He would have tried on her.

She decided she wouldn’t dust Dr. Woods’ photograph ever again.

•     •     •

Mrs. Woods was not coming back until after eight o’clock.

Magda locked all three doors of the house then shut and latched all the windows. She noticed the tiny mutterings of the old empty house. Branches tapped on a window, floor boards groaned under her weight, a light bulb sighed an electrical hum when she turned on the switch in the living room. To drown out the other sounds she recited her elocution exercises. Pleased to make your acquaintance. Delighted to make your acquaintance. Pleasure to make your acquaintance.

The brass petals of the gramophone shone in the lamplight, its black empty tunnel gaped. She ignored it. A drafty sadness crept into her heart and she picked up a magazine to insulate herself from this feeling. The clock struck nine times and the last time was loudest.

Someone banged on the door.

Mrs. Woods was locked out of the house. Magda’s throat clenched.

She began apologizing before the door was even open.

Mrs. Woods’ face was sunken around the eyes. “There’s no need to lock the door in a town like ours, Fräulein.” She unbuttoned her gloves, a process that always took longer than it should have, and unpinned her hat. She smoothed back the gray hair that had fallen over her eyes. Her chest rose and fell as if she had been running.

“What do we have in the pantry?” Mrs. Woods asked, already halfway down the hall.

“I can bring out the rest of the chicken,” said Magda, trailing her.

Mrs. Woods emerged, her arms loaded with food. She dropped it onto the table and Magda caught a jar of tomatoes that had started to roll off. There was sugar, corn meal, canned salmon, flour.

“It’s for charity,” said Mrs. Woods gathering more food. She laid out on the table a bag of dried beans, a package of salt, several jars of green beans, a five-pound dried ham. She stood and smoothed back the curly wisps of hair that continued to escape their bobby pins. “It’s for a family—very poor—who recently lost their mother in an automobile accident.”   

“And their father? How is he?” Magda asked.

“Their father,” said Mrs. Woods. The light from the ceiling lamp suddenly made everything in the kitchen look slightly yellow. But it was not just the light, it was her face, drained of its healthy blush, old in the way she would appear in a handful of years. Magda reached for a napkin folded on the counter, expecting Mrs. Woods’ to cry. She did not. She straightened up tall, like someone had fitted her to a plank.

“Their father died a few years ago.” She sat down in chair, and lifted her hand, and drew a tired arc over the table. “Someone will pick all this up early tomorrow morning. We’ll leave it outside for them. Fräulein, would you be so kind as to retrieve those empty potato sacks?”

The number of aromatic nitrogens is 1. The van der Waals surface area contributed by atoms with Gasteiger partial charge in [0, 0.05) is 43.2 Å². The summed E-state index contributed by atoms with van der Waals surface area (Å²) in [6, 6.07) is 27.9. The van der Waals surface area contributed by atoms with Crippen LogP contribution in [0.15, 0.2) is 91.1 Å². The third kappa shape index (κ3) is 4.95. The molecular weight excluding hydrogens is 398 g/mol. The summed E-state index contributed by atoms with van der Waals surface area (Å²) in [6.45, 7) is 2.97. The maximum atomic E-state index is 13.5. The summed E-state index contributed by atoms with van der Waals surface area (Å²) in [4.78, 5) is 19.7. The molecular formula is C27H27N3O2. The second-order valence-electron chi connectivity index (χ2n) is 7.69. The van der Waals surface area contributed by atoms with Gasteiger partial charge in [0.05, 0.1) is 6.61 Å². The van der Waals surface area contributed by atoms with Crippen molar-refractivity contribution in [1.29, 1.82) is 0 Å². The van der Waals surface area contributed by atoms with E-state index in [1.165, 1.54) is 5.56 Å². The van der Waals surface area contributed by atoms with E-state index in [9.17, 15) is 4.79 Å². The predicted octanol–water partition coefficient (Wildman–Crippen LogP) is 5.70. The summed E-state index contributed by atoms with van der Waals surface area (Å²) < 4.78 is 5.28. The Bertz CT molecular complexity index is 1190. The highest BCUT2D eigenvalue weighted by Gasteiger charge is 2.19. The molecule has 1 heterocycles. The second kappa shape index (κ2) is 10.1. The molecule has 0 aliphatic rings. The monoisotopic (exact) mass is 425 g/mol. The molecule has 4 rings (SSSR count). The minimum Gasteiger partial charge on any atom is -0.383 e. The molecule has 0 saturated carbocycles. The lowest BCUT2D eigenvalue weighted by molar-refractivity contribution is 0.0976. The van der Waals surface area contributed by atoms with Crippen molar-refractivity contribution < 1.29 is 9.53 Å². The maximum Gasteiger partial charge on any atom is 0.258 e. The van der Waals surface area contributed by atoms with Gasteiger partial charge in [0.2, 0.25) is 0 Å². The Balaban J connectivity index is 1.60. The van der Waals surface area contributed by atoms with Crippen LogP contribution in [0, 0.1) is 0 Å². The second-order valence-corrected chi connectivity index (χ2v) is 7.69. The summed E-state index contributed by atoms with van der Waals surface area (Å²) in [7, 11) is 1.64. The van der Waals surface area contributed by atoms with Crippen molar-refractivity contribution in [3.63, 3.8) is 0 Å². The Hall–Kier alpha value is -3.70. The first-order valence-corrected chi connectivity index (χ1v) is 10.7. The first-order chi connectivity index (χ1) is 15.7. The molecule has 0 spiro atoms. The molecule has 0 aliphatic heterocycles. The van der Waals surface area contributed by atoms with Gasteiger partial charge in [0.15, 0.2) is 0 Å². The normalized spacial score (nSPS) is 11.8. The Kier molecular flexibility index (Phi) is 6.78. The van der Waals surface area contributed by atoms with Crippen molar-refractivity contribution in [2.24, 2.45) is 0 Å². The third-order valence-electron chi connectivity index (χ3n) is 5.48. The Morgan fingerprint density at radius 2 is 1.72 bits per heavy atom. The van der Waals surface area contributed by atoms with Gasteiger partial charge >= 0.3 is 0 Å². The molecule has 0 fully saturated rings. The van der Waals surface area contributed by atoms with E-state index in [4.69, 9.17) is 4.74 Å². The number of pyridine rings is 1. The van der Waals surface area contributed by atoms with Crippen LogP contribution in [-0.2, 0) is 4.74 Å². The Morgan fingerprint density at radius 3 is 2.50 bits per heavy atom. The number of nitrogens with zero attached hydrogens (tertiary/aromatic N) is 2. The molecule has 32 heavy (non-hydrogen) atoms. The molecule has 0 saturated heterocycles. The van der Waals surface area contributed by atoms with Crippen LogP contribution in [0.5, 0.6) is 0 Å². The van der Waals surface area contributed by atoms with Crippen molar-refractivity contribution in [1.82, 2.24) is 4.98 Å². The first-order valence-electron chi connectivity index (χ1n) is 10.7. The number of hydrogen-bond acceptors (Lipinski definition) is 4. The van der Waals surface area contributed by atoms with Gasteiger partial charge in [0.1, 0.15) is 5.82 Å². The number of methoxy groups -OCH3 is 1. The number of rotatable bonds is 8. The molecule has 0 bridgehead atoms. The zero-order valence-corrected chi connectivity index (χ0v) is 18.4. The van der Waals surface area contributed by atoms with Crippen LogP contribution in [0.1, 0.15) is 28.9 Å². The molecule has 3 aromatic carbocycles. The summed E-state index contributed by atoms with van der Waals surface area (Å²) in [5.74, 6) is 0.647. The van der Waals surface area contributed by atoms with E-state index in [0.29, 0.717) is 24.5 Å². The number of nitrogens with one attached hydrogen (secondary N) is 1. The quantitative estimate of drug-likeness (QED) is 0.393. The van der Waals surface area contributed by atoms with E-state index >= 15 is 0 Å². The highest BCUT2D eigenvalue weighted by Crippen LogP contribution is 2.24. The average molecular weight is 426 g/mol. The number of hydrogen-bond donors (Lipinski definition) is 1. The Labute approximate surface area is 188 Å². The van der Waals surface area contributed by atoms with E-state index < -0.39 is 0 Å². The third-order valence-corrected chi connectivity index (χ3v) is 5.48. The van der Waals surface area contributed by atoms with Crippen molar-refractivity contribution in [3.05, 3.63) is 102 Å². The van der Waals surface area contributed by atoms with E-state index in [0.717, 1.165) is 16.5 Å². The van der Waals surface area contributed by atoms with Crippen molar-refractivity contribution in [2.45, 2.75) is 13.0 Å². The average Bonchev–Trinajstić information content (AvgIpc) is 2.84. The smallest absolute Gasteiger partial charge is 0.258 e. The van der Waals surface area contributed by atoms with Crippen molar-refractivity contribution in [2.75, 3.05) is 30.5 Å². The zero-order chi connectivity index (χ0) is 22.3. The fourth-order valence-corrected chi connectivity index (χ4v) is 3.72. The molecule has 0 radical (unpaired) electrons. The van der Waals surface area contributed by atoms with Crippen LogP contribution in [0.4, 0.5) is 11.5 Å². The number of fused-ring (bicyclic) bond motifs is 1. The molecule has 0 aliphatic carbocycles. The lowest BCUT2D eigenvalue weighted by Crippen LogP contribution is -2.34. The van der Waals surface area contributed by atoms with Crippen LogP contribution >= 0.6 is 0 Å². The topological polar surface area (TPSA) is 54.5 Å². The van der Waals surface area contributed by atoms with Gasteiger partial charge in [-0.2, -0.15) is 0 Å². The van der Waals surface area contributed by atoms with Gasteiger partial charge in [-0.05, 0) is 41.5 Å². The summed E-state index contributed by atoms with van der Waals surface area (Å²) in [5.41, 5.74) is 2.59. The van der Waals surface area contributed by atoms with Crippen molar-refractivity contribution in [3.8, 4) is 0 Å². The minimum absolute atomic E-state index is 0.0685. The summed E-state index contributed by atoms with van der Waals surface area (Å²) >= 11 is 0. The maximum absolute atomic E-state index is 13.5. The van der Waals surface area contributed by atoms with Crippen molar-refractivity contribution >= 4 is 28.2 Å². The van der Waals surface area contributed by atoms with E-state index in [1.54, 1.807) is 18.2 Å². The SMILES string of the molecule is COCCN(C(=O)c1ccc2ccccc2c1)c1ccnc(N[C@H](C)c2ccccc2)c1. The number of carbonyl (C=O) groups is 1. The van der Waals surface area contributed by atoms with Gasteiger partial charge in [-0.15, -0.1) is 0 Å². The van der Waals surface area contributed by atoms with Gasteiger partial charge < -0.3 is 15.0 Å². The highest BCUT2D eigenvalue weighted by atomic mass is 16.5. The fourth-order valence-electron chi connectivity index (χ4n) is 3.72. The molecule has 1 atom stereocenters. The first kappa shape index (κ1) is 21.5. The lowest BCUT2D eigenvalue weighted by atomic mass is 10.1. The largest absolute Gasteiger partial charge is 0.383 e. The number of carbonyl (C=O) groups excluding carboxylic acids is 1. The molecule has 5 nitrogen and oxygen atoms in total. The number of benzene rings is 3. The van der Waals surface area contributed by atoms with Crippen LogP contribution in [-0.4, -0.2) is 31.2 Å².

Mrs. Woods lit a lamp and guided Magda through the backyard where the low white fence emptied into the dusty back alley. The fat silhouette of an opossum scurried out of their way. They tied the bags to the low hanging branch of a tree, to discourage the vermin. When they finished, four stuffed bags of food swayed, fat as turkeys in a butcher’s window.

They paused in the kitchen in front of the empty table. “We’re out of everything now. Lord have mercy.” Mrs. Woods yawned. “I’m off to bed. Good night, Fräulein.”

By then it was so late that Magda fell asleep without practicing her elocution. She woke to the shatter of glass breaking outside in the alley. A deep blue light filled her bedroom. It was almost dawn. She had forgotten completely about the food, and wondered what the neighbors were up to that couldn’t wait for the day.

•     •     •

Magda went into the back alley as soon as she dressed. The potato sacks were gone. What remained was the knot of twine over the tree branch. A mason jar of blackberry preserves had shattered on a tree root. The bottom half of the jar was missing. Black ants and flies swarmed over the jam. Magda bent over to pick up the broken glass when she noticed the footprints in the dirt beneath the shade of the tree where the grass couldn’t grow. There were two sets of footprints, so small that Magda realized one child must have had to climb the tree to cut down the sacks of food while the other one below caught the sacks in his arms. What a loss—a whole jar of sugary jam. They must have dipped their fingers in it before turning back home.

Something in her chest felt raw. She sat on the ground, remembering the days after her father’s death. Her mother disappeared under the bedcovers and would not cook. A woman from the church brought over a wholesale box of sardines from her husband’s grocery store, and Magda ate nothing but sardines for two weeks. She loved the woman for not letting her starve and hated her for bringing sardines and not some other kind of food. The whole apartment stank like a cat’s mouth.